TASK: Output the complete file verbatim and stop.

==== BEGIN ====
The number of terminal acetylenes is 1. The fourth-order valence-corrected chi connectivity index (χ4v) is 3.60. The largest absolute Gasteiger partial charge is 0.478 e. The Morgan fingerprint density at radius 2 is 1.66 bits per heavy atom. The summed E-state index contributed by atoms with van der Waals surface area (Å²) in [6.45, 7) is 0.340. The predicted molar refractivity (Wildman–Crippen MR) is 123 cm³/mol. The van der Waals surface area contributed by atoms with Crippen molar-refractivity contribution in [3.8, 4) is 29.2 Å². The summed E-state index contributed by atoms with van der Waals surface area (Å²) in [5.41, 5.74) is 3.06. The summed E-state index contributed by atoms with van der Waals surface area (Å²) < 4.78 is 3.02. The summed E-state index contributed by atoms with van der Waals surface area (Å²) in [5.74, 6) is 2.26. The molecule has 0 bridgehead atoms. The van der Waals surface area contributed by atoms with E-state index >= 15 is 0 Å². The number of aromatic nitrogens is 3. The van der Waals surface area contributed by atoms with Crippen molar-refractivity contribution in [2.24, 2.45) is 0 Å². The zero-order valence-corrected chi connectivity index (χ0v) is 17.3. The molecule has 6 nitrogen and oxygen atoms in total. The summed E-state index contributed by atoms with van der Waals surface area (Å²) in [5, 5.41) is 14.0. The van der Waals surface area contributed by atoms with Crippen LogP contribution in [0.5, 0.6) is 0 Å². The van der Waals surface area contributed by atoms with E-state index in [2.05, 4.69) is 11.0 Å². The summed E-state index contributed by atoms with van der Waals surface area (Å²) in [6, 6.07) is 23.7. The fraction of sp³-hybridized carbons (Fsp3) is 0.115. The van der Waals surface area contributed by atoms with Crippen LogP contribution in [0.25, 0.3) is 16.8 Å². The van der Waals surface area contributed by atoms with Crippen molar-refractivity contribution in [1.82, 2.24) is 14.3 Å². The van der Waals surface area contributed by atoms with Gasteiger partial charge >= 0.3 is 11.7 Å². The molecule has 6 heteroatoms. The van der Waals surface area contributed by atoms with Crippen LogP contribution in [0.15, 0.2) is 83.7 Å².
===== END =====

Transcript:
The number of terminal acetylenes is 1. The fourth-order valence-corrected chi connectivity index (χ4v) is 3.60. The largest absolute Gasteiger partial charge is 0.478 e. The Morgan fingerprint density at radius 2 is 1.66 bits per heavy atom. The summed E-state index contributed by atoms with van der Waals surface area (Å²) in [6.45, 7) is 0.340. The predicted molar refractivity (Wildman–Crippen MR) is 123 cm³/mol. The van der Waals surface area contributed by atoms with Crippen molar-refractivity contribution in [3.8, 4) is 29.2 Å². The summed E-state index contributed by atoms with van der Waals surface area (Å²) in [5.41, 5.74) is 3.06. The summed E-state index contributed by atoms with van der Waals surface area (Å²) < 4.78 is 3.02. The summed E-state index contributed by atoms with van der Waals surface area (Å²) in [5.74, 6) is 2.26. The molecule has 0 bridgehead atoms. The van der Waals surface area contributed by atoms with E-state index >= 15 is 0 Å². The number of aromatic nitrogens is 3. The van der Waals surface area contributed by atoms with Crippen molar-refractivity contribution in [2.24, 2.45) is 0 Å². The zero-order valence-corrected chi connectivity index (χ0v) is 17.3. The molecule has 6 nitrogen and oxygen atoms in total. The summed E-state index contributed by atoms with van der Waals surface area (Å²) in [5, 5.41) is 14.0. The van der Waals surface area contributed by atoms with Crippen LogP contribution in [0.5, 0.6) is 0 Å². The van der Waals surface area contributed by atoms with E-state index in [2.05, 4.69) is 11.0 Å². The summed E-state index contributed by atoms with van der Waals surface area (Å²) in [6, 6.07) is 23.7. The fraction of sp³-hybridized carbons (Fsp3) is 0.115. The van der Waals surface area contributed by atoms with Crippen LogP contribution in [0.25, 0.3) is 16.8 Å². The van der Waals surface area contributed by atoms with Crippen molar-refractivity contribution in [1.82, 2.24) is 14.3 Å². The van der Waals surface area contributed by atoms with Gasteiger partial charge >= 0.3 is 11.7 Å². The molecule has 6 heteroatoms. The van der Waals surface area contributed by atoms with Crippen LogP contribution in [0.15, 0.2) is 83.7 Å².